The year began on a high note for out candidates as Annise Parker was inaugurated for her second term as Houston mayor. By the end of the year, the LGBT community would be sending its largest delegation to Congress including the first openly lesbian member of the Senate.
“There is no question that we have reached a turning point in our movement,” Human Rights Campaign President Chad Griffin said in a phone press conference after the election.
Congresswoman Tammy Baldwin, D-Wisc., announced her candidacy for the Senate early in the year after Sen. Herb Kohl announced his retirement. Her formidable opponent in the race was former Wisconsin Gov. Tommy Thompson, who served as President George Bush’s first secretary of Health and Human Services.
In April, Baldwin came to Dallas on a fundraising trip where she spoke to HRC’s DFW Federal Club.
Throughout her campaign, Baldwin never shied away from LGBT issues and told Dallas Voice during her visit that she wanted to see marriage equality in the Democratic Party platform.
In addition to Baldwin’s high-profile campaign for Senate, more openly LGBT candidates ran for the House of Representatives than ever. And despite the retirement of longest-serving out Rep. Barney Frank and elevation of Baldwin to the Senate, more out LGBT people will be serving in the House.
Openly LGBT incumbent Reps. Jared Polis, D-Colo., and David Cicilline, D-R.I., both handily won re-election.
Krysten Sinema became the first openly bisexual person elected to Congress. The Arizona Democrat will represent a suburban Phoenix district. In April, Sinema appeared at Sue Ellen’s in Dallas for a fundraiser. She won her seat with a razor thin majority that wasn’t called until days after the election.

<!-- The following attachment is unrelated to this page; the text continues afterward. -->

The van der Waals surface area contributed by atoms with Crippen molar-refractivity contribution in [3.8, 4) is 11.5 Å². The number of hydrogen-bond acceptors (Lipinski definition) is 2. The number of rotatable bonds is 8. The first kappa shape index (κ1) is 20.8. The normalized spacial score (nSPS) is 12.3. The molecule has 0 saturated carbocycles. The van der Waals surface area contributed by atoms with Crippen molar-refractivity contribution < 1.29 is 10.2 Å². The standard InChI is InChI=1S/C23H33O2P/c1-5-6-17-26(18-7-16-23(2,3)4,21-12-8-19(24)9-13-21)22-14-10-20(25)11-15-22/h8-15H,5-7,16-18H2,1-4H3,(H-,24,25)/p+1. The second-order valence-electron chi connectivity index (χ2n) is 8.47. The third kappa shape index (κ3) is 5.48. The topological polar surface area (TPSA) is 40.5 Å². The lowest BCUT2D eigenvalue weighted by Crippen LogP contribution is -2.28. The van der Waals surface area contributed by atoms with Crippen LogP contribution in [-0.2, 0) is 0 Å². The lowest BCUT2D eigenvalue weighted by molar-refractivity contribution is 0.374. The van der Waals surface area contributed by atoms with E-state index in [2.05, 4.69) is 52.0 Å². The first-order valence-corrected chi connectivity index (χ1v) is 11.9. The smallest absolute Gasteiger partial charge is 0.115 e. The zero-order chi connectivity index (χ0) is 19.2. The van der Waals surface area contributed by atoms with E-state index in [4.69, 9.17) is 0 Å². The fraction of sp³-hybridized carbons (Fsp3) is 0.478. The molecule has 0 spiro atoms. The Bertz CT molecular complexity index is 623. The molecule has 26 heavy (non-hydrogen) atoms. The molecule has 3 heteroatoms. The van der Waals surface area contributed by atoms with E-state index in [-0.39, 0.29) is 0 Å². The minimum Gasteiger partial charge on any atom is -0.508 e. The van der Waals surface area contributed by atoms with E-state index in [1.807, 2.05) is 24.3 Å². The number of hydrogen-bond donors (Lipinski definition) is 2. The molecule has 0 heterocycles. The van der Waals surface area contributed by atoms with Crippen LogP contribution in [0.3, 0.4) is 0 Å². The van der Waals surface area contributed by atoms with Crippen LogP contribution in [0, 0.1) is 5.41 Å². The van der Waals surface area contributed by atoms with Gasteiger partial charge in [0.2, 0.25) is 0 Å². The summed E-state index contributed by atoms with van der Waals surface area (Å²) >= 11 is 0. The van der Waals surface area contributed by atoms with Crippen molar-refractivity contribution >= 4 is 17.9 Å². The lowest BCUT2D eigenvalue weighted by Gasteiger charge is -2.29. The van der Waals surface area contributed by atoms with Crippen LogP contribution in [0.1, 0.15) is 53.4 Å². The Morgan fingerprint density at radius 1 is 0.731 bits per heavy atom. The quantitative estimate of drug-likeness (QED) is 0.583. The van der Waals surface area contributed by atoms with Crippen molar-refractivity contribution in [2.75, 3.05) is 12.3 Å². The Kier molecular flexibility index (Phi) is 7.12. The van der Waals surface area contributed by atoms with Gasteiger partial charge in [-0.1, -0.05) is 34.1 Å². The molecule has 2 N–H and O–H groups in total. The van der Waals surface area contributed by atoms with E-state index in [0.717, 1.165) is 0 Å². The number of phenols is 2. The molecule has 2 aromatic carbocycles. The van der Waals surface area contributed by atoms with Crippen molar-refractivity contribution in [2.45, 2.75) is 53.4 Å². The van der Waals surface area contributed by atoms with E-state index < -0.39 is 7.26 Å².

Sean Patrick Maloney defeated a Republican incumbent to represent a suburban district north of New York City becoming that state’s first openly gay member of Congress.
California’s Mark Takano not only became his state’s first openly gay House member, but the first non-white LGBT person elected to Congress.
And Mark Pocan replaced Tammy Baldwin in the House, marking the first time a House seat passed from one LGBT person to another. And the first time people in a district could claim being represented in Congress by a gay representative and a lesbian senator.
Other gays and lesbians ran. Richard Tisei from Massachusetts was the first openly gay Republican to run for Congress since Jim Kolbe retired in 2007. Lesbian Democrat Nicole LaFavour lost her bid to unseat Idaho’s Mike Simpson.
Locally, Sheriff Lupe Valdez easily won reelection to her third term with 58 percent of the vote. “I’m blessed, I’m honored and continually grateful for the progressiveness of Dallas County,” Valdez told Dallas Voice at the Stonewall Democrats party at the Round-Up Saloon.
This article appeared in the Dallas Voice print edition December 28, 2012.